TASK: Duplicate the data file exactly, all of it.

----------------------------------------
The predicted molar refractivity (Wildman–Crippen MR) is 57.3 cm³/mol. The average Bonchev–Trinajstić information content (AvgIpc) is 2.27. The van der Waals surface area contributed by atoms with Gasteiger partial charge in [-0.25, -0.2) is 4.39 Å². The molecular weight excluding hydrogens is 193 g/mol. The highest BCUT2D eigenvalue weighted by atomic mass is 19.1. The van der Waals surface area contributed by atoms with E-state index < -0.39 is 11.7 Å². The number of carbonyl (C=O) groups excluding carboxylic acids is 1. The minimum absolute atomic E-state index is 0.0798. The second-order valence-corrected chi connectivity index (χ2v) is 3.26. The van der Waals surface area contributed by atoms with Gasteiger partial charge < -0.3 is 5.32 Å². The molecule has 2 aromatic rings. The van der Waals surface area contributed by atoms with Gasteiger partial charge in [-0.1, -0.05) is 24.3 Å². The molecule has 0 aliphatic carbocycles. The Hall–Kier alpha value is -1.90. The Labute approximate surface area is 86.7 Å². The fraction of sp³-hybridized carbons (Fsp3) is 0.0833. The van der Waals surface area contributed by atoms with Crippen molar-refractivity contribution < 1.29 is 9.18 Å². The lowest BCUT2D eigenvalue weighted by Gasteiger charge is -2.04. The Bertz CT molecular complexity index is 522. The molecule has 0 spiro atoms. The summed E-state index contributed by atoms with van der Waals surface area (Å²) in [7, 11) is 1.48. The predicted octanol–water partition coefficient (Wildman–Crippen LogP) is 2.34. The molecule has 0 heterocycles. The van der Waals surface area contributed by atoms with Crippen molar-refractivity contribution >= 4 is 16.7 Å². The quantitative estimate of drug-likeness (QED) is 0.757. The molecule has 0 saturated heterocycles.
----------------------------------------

The predicted molar refractivity (Wildman–Crippen MR) is 57.3 cm³/mol. The average Bonchev–Trinajstić information content (AvgIpc) is 2.27. The van der Waals surface area contributed by atoms with Gasteiger partial charge in [-0.25, -0.2) is 4.39 Å². The molecular weight excluding hydrogens is 193 g/mol. The highest BCUT2D eigenvalue weighted by atomic mass is 19.1. The van der Waals surface area contributed by atoms with E-state index < -0.39 is 11.7 Å². The number of carbonyl (C=O) groups excluding carboxylic acids is 1. The minimum absolute atomic E-state index is 0.0798. The second-order valence-corrected chi connectivity index (χ2v) is 3.26. The van der Waals surface area contributed by atoms with Gasteiger partial charge < -0.3 is 5.32 Å². The molecule has 2 aromatic rings. The van der Waals surface area contributed by atoms with Gasteiger partial charge in [-0.1, -0.05) is 24.3 Å². The molecule has 0 aliphatic carbocycles. The Hall–Kier alpha value is -1.90. The Labute approximate surface area is 86.7 Å². The fraction of sp³-hybridized carbons (Fsp3) is 0.0833. The van der Waals surface area contributed by atoms with Crippen molar-refractivity contribution < 1.29 is 9.18 Å². The lowest BCUT2D eigenvalue weighted by Gasteiger charge is -2.04. The Bertz CT molecular complexity index is 522. The molecule has 0 spiro atoms. The summed E-state index contributed by atoms with van der Waals surface area (Å²) in [7, 11) is 1.48. The predicted octanol–water partition coefficient (Wildman–Crippen LogP) is 2.34. The molecule has 0 heterocycles. The van der Waals surface area contributed by atoms with Crippen molar-refractivity contribution >= 4 is 16.7 Å². The quantitative estimate of drug-likeness (QED) is 0.757. The molecule has 0 saturated heterocycles.